by Matthew Thompson
Billions sees U.S. Attorney Chuck Rhoades (Paul Giamatti) going after hedge fund manager Bobby “Axe” Axelrod (Damien Lewis) for insider trading and other improprieties used to gain his fund’s considerable wealth. Making the whole affair all the more tricky is Chuck’s wife Wendy’s position as performance coach at the fund as well as her close relationship with Axelrod. This puts her smack dab in the middle of the two men as they wage war on each other throughout the series.
I don’t think it is exaggerating to say that I hate both of the lead characters. Axelrod is a cocky criminal. While his charisma is alluring at first, the more you see how he operates, the harder it becomes to root for him. While it can be fun to see him destroy his enemies, you soon realize he is just as likely to do the same to his friends or people who just don’t deserve any of his wrath. You would think then it would be easy to pull for Rhoades to put him behind bars, but his behavior can be just as off-putting at times. His position of authority warrants higher standards and his hypocritical behavior and corner cutting can be tough to stomach as a result. But as has been proven time and time again, you don’t need likable leads to create interesting television. Both Axe and Chuck are very good at what they do and it is easy to appreciate that despite the tactics they might employ. The ensuing chess match between the two can be absolutely riveting and acts as a compelling centerpiece for the series buoyed by strong performances from Giamatti and Lewis.
Those who would like someone to get behind – or at least someone less hateable – will do better to look to the supporting cast. As the series progressed, I found myself rooting for Wendy (Maggie Siff) – along with Axelrod’s wife Lara (Malin Akerman) – to distance themselves from these two destructive men. And even though they are tied up in a lot of the same nefarious activities as their boss, I generally liked the group of recurring employees at Axelrod’s fund Axe Capital. I guess it comes down to the way they act and treat others in comparison to Bobby. And if nothing else, their loyalty is commendable. “Dollar” Bill Stearn shows the lengths he would go to for the fund throughout the series. Axe’s eccentric right-hand man Mike “Wags” Wagner adds some humor to the proceedings as does Mafee who just comes off extremely affable whenever he pops up. My favorite character in Billions is Season 2 addition Taylor Mason. Taylor is a vastly intelligent analyst who shoots up the ranks from intern to Axe’s inner circle. They are the only one that seems to see the market on the same wavelength as Axe and their interactions with everyone from Mafee to Wendy to Axelrod himself were highlights of the series as it improved greatly during its sophomore season. Taylor happens to be one of the most prominent non-binary characters on TV too (the internet tells me they are perhaps the first mainstream one on television in North America) and Asia Kate Dillon does a wonderful job in bringing this fascinating character to the screen.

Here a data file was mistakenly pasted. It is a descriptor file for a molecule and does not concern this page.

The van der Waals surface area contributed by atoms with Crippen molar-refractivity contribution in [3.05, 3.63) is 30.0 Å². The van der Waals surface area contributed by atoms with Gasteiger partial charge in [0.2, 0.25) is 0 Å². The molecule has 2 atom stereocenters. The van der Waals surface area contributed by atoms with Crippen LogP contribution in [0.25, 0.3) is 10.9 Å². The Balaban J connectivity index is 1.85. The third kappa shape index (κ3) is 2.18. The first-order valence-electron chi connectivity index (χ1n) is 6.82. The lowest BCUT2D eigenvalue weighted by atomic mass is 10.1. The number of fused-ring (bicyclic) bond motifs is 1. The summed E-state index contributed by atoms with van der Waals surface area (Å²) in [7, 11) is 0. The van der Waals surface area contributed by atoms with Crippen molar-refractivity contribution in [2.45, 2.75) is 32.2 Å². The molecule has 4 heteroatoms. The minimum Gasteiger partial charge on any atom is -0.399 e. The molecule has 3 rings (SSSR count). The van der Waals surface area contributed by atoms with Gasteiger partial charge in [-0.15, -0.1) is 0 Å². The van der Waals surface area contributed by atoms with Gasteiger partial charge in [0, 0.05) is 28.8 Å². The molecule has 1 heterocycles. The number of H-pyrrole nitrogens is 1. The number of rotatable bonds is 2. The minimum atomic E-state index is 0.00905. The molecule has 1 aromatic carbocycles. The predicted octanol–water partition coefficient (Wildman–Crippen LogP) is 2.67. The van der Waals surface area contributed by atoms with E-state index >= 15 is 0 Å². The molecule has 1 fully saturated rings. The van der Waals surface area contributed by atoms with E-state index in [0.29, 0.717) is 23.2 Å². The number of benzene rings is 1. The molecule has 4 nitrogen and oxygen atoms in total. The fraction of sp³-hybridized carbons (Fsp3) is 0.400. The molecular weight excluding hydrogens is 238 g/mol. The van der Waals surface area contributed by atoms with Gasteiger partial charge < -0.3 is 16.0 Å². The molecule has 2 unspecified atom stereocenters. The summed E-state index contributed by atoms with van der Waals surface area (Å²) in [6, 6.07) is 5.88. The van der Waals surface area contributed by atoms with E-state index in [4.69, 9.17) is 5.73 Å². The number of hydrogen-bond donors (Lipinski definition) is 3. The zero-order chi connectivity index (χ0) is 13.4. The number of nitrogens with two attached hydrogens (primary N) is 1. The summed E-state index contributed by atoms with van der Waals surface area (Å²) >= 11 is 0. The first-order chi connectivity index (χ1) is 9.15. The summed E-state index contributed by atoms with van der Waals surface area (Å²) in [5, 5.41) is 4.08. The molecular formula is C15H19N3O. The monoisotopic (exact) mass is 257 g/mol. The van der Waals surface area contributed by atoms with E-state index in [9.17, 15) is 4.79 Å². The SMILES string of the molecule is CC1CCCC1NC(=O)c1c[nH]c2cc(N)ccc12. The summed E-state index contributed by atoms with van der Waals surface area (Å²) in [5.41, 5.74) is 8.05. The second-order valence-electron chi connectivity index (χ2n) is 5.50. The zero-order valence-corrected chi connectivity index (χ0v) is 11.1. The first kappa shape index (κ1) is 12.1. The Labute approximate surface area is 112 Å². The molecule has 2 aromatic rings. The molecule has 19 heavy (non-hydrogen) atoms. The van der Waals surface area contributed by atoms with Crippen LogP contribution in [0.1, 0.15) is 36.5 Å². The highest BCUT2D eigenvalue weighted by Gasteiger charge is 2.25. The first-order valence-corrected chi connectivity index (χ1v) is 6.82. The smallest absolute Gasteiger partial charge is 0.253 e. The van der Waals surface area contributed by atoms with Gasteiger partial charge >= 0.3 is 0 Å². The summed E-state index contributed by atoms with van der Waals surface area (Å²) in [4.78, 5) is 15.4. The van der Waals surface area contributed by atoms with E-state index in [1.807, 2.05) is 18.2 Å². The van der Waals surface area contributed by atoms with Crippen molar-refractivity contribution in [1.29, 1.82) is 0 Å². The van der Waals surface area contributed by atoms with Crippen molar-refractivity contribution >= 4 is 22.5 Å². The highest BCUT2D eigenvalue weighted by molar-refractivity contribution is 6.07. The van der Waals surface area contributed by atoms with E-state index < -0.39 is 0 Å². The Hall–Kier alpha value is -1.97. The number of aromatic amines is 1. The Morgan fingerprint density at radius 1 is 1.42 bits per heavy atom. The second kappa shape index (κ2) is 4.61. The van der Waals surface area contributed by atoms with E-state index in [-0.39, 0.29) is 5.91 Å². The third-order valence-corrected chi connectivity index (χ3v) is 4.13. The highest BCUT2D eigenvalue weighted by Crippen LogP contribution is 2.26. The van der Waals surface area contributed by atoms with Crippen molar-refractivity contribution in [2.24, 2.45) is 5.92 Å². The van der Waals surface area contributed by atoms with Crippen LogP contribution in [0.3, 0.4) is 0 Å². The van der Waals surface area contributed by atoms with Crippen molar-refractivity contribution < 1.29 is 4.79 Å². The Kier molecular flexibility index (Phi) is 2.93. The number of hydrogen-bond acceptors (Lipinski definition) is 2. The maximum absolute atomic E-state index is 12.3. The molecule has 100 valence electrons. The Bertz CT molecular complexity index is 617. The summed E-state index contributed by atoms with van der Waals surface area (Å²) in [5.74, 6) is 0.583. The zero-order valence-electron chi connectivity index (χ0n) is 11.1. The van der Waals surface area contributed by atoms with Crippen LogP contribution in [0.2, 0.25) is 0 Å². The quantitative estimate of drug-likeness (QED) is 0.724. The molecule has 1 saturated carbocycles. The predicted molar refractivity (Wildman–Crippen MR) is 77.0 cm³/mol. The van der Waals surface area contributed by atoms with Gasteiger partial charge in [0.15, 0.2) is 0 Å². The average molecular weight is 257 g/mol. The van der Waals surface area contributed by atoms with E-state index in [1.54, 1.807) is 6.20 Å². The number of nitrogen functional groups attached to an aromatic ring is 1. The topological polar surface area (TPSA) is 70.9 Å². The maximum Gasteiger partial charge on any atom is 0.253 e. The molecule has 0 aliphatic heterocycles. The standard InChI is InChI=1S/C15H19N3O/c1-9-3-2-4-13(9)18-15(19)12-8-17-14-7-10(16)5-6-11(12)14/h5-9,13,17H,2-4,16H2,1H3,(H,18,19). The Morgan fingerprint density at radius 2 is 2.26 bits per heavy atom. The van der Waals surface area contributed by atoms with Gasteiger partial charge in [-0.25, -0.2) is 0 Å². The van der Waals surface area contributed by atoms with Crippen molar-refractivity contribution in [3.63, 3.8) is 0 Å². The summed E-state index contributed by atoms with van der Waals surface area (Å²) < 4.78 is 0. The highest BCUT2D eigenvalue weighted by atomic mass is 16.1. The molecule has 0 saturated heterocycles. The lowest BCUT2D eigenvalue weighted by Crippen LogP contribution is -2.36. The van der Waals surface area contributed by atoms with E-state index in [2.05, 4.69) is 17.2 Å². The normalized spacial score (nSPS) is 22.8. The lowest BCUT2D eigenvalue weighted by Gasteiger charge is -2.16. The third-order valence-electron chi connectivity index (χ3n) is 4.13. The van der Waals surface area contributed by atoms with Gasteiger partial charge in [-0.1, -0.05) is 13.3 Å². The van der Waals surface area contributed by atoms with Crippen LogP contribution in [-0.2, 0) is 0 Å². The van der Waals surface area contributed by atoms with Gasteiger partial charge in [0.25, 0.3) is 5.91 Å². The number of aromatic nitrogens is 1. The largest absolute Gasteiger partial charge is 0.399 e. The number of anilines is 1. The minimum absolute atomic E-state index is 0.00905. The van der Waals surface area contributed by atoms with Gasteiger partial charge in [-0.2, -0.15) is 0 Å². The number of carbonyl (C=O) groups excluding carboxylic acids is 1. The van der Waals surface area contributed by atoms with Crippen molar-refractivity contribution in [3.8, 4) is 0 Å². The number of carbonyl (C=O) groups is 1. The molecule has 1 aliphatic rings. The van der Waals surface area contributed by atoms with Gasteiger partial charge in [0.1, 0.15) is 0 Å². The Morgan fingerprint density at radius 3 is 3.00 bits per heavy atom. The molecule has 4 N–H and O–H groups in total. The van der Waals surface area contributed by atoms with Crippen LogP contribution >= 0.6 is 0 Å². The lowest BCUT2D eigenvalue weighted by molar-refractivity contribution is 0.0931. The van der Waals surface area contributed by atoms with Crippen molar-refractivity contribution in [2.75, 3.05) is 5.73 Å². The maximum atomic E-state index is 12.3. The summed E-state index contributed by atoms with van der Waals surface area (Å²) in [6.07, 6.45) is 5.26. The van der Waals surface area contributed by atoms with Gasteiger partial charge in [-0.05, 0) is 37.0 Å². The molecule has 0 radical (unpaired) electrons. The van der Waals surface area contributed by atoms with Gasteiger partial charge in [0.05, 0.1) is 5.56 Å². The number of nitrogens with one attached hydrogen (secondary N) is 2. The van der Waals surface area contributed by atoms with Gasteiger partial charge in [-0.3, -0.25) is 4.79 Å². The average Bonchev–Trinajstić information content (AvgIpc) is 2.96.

I initially dropped this show after two episodes when it first premiered. It was merely fine in a television landscape where that doesn’t really get the job done anymore. For some reason, I decided to give it another shot this summer. While I’m glad I picked it back up, Season 1 was still mostly just solid, occasionally showing flickers of its greater potential. Billions doesn’t truly find its footing until the second season which felt like a sizeable step up from the first. And while I think the setup for the third is very promising, my next concern is how long they will try to prolong the series. It feels like another season or two should be enough. Showtime doesn’t really roll that way though, often continuing their successful series (Dexter, Homeland, etc.) long past their creative expiration dates. For now, I’m enjoying the back and forth battles between Bobby Axelrod and Chuck Rhoades on the financial frontlines, but I can’t help worrying a bit about the long-term outlook for Billions’ stock.
Season 1 Grade: B-/C+
Season 2 Grade: B+
A few more things:
- Best Episode: The final two episodes of the second season were Billions at the top of its game. The good impression they left on me may have even inflated my opinion of the show a bit. The penultimate episode of Season 2 “Golden Frog Time” is probably the series’ high point so far. Showing the lead up to Ice Juice’s debut on the market and Axe’s efforts to sabotage it – and Chuck in the process – before the final scenes flipped the whole thing on its head – with Wendy stuck in the middle again – made for one fantastic hour of TV.
- There are some really forced guest spots, but none was worse than Mark Cuban. Acting is not his forte to say the least.
- There are some other characters I didn’t really mention here like the other lawyers in the U.S. Attorney’s office. I guess I just don’t enjoy the drama there as much as the stuff at the fund.
- I usually like to say whether I recommend a show in a review like this, but I’m not sure what to do with something like Billions. I obviously grew to enjoy it myself, but I watch more TV than most. With so much great television out there now, unless I grade something in the A-range, I don’t think I can wholeheartedly recommend it. So while I liked Billions particularly in Season 2, it still doesn’t feel like a must-watch series.